So if a player has already made a 4E character, she can just drop it into the game?
It takes a little adjustment to make a normal character "Nueraen", but the main rulebook has a section in it that talks about how to make that happen...so, yes.
How do these roles work as far as executing the various tasks, such as assassinations, reconnaissance, hostage rescue, etc.?
Well, the Wraith Recon Strike Teams are trained and equipped by Spellcaster Command, their resource management headquarters of sorts. SpellCom sets them up with their targets, drops them in using teleportation and the like, and the Wraiths get the job done. Whatever that needs to be.
Now, the units start out armed with a basic package of resources given to them by Dardarrick, one of these items being the Omnilens, can you tell us what that is?
The SpellCom Omnilens is a magical item designed by the master archmages of Dardarrick that allows the arcanists at Spellcaster Command to watch over, communicate and send aid to the teams in the field. It is also how the Wraiths keep in touch with one another and get a few special bonuses along the way.
Regarding the resource package, how complex does it get when starting out at higher level?
There is a table based on level and class that goes from level 1 to level 20. It is pretty easy to follow, and can be adjusted by some favours earned by the team's leader or given by the mission's inherent bonuses.
What was the biggest challenge for you when fleshing all of this out?
Trying to mesh everything together with the new 4E rules was likely the biggest task. Wraith Recon was deisgned for it, but it was still a new rules system to try and surmount while coming up with a flavourful and interesting world that people could play in.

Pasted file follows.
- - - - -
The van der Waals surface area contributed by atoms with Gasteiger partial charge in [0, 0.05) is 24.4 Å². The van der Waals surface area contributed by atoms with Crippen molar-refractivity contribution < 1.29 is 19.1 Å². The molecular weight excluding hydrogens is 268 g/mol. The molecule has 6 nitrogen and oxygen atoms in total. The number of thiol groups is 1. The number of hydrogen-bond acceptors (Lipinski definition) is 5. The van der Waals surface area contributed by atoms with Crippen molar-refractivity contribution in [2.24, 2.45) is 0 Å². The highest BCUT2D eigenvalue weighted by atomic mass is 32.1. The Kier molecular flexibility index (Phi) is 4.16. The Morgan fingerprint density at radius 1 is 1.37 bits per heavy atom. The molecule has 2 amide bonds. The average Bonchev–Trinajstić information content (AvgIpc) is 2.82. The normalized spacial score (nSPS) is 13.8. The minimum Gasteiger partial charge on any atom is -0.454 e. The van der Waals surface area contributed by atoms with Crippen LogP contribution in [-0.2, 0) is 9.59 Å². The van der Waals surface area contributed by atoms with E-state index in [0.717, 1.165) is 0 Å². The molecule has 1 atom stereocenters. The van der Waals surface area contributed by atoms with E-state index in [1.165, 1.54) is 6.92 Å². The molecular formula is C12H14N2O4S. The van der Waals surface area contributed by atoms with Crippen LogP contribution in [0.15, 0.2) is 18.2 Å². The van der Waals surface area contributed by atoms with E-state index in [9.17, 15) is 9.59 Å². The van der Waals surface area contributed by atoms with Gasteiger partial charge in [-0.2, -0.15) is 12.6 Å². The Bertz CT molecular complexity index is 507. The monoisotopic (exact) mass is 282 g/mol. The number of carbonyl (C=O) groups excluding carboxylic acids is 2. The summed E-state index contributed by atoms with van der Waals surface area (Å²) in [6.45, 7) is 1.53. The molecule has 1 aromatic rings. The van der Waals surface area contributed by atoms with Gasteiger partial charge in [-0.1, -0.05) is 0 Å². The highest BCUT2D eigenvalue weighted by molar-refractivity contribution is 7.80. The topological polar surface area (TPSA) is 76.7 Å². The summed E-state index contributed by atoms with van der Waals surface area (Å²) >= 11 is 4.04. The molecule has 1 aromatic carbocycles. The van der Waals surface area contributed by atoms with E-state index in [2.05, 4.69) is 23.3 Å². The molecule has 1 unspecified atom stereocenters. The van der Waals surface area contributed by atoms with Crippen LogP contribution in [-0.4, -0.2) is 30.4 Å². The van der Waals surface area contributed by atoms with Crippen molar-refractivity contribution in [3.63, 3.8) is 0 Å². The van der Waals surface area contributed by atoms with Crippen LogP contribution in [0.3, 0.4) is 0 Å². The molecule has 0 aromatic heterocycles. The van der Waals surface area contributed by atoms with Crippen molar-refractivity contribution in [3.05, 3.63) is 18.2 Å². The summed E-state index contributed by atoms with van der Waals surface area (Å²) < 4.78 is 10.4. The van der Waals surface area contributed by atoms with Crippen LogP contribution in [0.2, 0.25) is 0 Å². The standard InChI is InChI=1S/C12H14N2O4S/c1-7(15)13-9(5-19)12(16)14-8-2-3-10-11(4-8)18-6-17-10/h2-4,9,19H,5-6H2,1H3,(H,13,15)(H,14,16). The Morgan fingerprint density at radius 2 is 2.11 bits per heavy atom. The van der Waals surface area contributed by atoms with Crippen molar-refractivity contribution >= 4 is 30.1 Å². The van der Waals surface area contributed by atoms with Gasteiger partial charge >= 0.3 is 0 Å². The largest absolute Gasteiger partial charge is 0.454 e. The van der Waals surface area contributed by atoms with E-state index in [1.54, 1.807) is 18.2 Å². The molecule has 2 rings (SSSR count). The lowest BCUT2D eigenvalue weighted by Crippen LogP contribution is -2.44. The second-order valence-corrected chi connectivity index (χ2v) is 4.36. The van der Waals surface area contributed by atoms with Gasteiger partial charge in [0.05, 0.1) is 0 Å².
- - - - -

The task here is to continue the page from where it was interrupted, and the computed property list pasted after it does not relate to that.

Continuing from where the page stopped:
What was your favorite part, or moment, when writing Wraith Recon?
It has to be the creation and fleshing out of the Nueraen Pantheon. They are the real movers and shakers in the back story, and a great deal of it is revealed in Enemies Within, the first rule supplement that should be hitting stores soon.
The party consisted of a minotaur warden, dwarf shaman, dragonborn sorcerer, elf druid, and goblin barbarian. We didnt try to do much social role-playing, as the notion of a village hiring up such an unlikely and bizarre band of heroes didnt do much in the way of immersion.
The first encounter was kind of confusing with the way Adrian mapped it out. This makes sense since he didnt map it out in accordance with the actual map, so various terrain features ended up perplexing the lot of us. In hindsight Dungeon Tiles would have made things a lot clearer with a minimum of setup time. Even still, we prevailed without much difficult and with all of our daily powers, something I use as a barometer for when its time to leg it.
Encounter two was far more frustrating, especially since Adrian let the kobolds drop a statue on us as a minor action. I cant blame him: the first encounter went by pretty easily, and I think he just wanted to make us sweat...a lot. He also misinterpreted the save ends effect to include both prone and immobilization, which would have been really bad if my warden wasnt able to make a save at the start of his turn.